It didn’t take long to spot differences between our home in the heartland of America, and the quirky and wonderful country of New Zealand:
One wonders what that last town’s sports teams are nicknamed, and if the cheerleaders can root them on without collapsing of oxygen depletion.
The language differences were delightful and endless:
It’s not “trash.” It’s “rubbish.”
It’s not a meat store. It’s a “butchery.”
They aren’t car “tires.” They’re “tyres.”
It isn’t “carry-out food.” It’s “takeaways.”
It’s not a “recreational vehicle.” It’s a “road maggot.”
They are young people in college who would rather spend any excess money in the pub than on heating their apartment. So they add another scarf to keep warm. But they aren’t “students.” They’re “Scarfies.”
Those aren’t “slot machines.” They’re “pokies.”
The starkest contrast was apparent in the Auckland airport sports bar as we awaited our flight home. The American college football bowl games were on. A really exciting, high-scoring one was displayed in the corner on about a 12″ TV screen. We were the only ones in the crowded bar watching that screen, and we had to crane our necks and squint. Strangers in a strange land!
Meanwhile, there was a ginormous screen showing a hilariously intense dart-throwing competition with super closeups of the competitors’ nostrils flaring and facial muscles tensing, complete with fans in pink wigs and body paint going wild after every endlessly-aimed throw.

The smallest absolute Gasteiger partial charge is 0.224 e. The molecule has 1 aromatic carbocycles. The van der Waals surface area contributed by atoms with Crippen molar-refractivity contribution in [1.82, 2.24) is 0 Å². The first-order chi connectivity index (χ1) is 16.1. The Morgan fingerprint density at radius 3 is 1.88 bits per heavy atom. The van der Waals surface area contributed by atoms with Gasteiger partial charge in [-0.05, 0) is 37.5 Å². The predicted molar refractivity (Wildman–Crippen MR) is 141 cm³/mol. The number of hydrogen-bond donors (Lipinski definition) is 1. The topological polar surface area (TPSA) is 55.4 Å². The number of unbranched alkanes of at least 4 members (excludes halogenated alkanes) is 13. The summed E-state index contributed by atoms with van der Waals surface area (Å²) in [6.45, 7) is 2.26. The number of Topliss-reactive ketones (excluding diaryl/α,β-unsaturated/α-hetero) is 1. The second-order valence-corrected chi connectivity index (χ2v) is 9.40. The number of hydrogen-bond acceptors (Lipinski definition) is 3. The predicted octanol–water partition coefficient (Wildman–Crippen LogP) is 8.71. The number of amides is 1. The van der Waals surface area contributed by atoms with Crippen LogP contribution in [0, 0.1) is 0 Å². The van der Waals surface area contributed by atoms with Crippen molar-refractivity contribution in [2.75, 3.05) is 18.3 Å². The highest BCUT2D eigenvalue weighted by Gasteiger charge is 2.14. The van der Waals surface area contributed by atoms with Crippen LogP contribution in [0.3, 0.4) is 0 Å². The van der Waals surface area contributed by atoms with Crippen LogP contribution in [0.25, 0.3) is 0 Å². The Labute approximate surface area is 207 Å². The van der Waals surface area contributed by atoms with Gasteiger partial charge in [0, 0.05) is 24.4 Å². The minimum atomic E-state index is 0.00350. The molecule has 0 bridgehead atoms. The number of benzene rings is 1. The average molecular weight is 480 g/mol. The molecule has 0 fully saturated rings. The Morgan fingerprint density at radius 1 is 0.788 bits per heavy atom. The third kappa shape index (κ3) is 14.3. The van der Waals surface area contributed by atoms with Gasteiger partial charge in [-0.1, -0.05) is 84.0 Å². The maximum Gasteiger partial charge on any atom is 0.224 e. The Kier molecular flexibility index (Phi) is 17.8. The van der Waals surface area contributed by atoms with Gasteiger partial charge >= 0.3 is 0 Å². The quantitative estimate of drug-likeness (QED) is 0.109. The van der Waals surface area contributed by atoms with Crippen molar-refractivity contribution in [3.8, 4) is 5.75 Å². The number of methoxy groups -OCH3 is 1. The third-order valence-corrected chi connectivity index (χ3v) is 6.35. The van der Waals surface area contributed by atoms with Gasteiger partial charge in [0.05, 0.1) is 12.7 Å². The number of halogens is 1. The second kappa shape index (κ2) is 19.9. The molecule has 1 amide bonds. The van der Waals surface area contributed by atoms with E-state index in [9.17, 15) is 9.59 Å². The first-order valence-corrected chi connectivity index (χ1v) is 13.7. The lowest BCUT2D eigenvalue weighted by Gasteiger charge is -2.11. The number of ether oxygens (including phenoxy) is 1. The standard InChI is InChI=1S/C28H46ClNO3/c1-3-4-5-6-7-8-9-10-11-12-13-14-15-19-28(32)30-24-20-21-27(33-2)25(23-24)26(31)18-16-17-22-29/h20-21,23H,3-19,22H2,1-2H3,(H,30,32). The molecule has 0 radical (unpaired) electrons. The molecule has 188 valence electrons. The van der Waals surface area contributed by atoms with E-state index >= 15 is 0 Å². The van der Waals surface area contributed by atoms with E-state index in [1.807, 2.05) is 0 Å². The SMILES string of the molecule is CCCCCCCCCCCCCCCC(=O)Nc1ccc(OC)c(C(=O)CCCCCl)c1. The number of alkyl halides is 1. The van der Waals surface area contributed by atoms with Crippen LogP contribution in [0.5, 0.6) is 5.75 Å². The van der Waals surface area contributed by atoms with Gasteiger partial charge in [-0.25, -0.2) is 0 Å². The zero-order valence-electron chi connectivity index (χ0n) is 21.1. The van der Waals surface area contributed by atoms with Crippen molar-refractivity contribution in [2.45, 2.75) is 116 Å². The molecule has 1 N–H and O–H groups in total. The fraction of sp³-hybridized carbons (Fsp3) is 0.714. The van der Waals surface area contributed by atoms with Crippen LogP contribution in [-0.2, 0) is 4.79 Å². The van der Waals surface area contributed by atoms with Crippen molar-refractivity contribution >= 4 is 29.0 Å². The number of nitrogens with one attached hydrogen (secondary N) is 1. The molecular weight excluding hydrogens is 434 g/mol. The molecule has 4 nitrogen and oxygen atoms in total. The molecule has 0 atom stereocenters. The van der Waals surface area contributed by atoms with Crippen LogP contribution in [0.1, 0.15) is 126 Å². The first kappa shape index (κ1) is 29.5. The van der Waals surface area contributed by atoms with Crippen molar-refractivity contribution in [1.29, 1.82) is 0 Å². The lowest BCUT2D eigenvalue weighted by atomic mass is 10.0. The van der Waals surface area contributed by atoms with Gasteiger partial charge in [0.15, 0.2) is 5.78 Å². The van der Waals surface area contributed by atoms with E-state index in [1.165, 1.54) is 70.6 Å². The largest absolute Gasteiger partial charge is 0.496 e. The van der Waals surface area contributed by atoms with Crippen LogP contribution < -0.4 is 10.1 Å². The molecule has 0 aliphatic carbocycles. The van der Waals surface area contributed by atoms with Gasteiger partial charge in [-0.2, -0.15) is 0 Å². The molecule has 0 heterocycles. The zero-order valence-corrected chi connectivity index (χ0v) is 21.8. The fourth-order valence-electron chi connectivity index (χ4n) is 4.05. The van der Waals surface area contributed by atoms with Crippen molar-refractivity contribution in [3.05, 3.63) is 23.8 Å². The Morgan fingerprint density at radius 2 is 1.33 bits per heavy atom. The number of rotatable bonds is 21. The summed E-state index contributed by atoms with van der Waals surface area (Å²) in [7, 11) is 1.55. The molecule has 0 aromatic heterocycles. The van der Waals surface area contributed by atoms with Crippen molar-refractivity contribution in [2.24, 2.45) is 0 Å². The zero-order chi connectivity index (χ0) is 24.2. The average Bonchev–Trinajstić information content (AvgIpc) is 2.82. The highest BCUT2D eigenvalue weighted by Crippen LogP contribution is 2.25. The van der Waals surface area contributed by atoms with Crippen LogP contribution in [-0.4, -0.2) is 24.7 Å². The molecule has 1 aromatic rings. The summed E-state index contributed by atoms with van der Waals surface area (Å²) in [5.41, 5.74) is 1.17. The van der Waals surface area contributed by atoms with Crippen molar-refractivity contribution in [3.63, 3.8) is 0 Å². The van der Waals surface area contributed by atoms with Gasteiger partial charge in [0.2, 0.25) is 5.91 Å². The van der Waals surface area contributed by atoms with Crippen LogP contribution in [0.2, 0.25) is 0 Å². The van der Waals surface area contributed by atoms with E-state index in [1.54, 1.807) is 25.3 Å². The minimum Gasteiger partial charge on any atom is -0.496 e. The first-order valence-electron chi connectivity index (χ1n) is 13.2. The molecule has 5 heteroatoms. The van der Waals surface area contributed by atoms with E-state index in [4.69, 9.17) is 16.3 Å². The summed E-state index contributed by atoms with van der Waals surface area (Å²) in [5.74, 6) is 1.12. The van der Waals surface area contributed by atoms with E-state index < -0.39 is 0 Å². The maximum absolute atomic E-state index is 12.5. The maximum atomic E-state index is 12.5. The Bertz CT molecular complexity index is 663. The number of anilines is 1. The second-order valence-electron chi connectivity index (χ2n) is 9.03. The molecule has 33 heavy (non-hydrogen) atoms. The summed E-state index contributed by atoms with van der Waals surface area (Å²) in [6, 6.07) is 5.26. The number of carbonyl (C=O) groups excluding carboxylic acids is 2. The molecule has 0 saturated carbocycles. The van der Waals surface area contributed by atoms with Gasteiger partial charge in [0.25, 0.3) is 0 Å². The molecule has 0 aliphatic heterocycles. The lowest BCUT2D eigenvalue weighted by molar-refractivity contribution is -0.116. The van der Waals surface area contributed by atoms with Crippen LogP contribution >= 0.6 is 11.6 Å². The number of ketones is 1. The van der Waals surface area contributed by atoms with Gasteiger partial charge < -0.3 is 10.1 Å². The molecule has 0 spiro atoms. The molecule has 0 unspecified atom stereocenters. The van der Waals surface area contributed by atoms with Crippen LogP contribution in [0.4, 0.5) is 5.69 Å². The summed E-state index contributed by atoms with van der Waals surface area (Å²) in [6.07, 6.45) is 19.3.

On an even more ginormous screen, there was a cricket match, which went along at a pace of about .001 kilometer per hour.
Everybody in the place was watching those two sports, and cheering and clapping enthusiastically though it seemed to us that nothing was happening, because we didn’t know how those sports were played or scored. Meanwhile, we exclaimed and clapped after every lead change in the fast-moving football game, which went down to the final gun. But the Kiwis paid us no mind, because THEY didn’t realize anything was happening, because THEY didn’t know how OUR sport was played or scored. So they were probably thinking we were crazy weirdos, and vice versa.
Finally, the old chap who shared our table leaned toward us, probably realizing how isolated and different we felt.
“Americans, eh?” he said, kindly. “Here on holiday? Liking your football, do ye?”
“Yes!” we replied, gratefully. “We love it.”
He smiled. “Good on ya, Mates.”
Instant common ground! We no longer felt foreign and far from home. We’re all the same, whether we’re focusing on a dart or a funny flat bat or a football.
Between that and contemplating a nation with five times as many sheep as people, it reminded me of the perfect unity that Jesus promised in John 10:16:
“And other sheep I have, which are not of this fold: them also I must bring, and they shall hear my voice; and there shall be one fold, and one shepherd.”